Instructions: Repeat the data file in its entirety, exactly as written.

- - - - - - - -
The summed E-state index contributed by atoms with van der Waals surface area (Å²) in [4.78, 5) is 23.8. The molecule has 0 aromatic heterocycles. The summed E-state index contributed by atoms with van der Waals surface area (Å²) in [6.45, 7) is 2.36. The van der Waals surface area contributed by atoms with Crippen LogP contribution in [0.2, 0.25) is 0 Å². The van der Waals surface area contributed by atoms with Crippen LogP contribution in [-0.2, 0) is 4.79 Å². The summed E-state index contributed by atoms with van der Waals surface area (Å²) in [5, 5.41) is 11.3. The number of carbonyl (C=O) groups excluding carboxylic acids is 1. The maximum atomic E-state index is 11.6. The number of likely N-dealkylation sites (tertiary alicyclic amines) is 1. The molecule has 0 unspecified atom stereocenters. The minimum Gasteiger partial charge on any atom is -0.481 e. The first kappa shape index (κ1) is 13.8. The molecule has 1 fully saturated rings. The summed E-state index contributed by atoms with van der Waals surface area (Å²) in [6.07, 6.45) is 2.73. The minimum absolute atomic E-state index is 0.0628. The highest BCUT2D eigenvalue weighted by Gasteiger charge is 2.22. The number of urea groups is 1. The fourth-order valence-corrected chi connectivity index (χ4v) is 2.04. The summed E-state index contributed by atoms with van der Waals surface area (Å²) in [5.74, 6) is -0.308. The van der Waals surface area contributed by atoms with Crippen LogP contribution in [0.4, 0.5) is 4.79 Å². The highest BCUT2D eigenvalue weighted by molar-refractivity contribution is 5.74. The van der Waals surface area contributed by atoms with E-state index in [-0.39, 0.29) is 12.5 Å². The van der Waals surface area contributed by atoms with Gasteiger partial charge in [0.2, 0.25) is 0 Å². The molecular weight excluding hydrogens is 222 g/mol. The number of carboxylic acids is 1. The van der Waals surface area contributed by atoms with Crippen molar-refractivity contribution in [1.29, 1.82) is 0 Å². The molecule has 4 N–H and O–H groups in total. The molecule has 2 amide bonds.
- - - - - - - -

The summed E-state index contributed by atoms with van der Waals surface area (Å²) in [4.78, 5) is 23.8. The molecule has 0 aromatic heterocycles. The summed E-state index contributed by atoms with van der Waals surface area (Å²) in [6.45, 7) is 2.36. The van der Waals surface area contributed by atoms with Crippen LogP contribution in [0.2, 0.25) is 0 Å². The van der Waals surface area contributed by atoms with Crippen LogP contribution in [-0.2, 0) is 4.79 Å². The summed E-state index contributed by atoms with van der Waals surface area (Å²) in [5, 5.41) is 11.3. The number of carbonyl (C=O) groups excluding carboxylic acids is 1. The maximum atomic E-state index is 11.6. The number of likely N-dealkylation sites (tertiary alicyclic amines) is 1. The molecule has 0 unspecified atom stereocenters. The minimum Gasteiger partial charge on any atom is -0.481 e. The first kappa shape index (κ1) is 13.8. The molecule has 1 fully saturated rings. The summed E-state index contributed by atoms with van der Waals surface area (Å²) in [6.07, 6.45) is 2.73. The minimum absolute atomic E-state index is 0.0628. The highest BCUT2D eigenvalue weighted by Gasteiger charge is 2.22. The number of urea groups is 1. The fourth-order valence-corrected chi connectivity index (χ4v) is 2.04. The summed E-state index contributed by atoms with van der Waals surface area (Å²) in [5.74, 6) is -0.308. The van der Waals surface area contributed by atoms with Crippen LogP contribution in [0.4, 0.5) is 4.79 Å². The highest BCUT2D eigenvalue weighted by molar-refractivity contribution is 5.74. The van der Waals surface area contributed by atoms with E-state index in [-0.39, 0.29) is 12.5 Å². The van der Waals surface area contributed by atoms with Gasteiger partial charge in [0.2, 0.25) is 0 Å². The molecular weight excluding hydrogens is 222 g/mol. The number of carboxylic acids is 1. The van der Waals surface area contributed by atoms with Crippen molar-refractivity contribution in [1.29, 1.82) is 0 Å². The molecule has 4 N–H and O–H groups in total. The molecule has 2 amide bonds.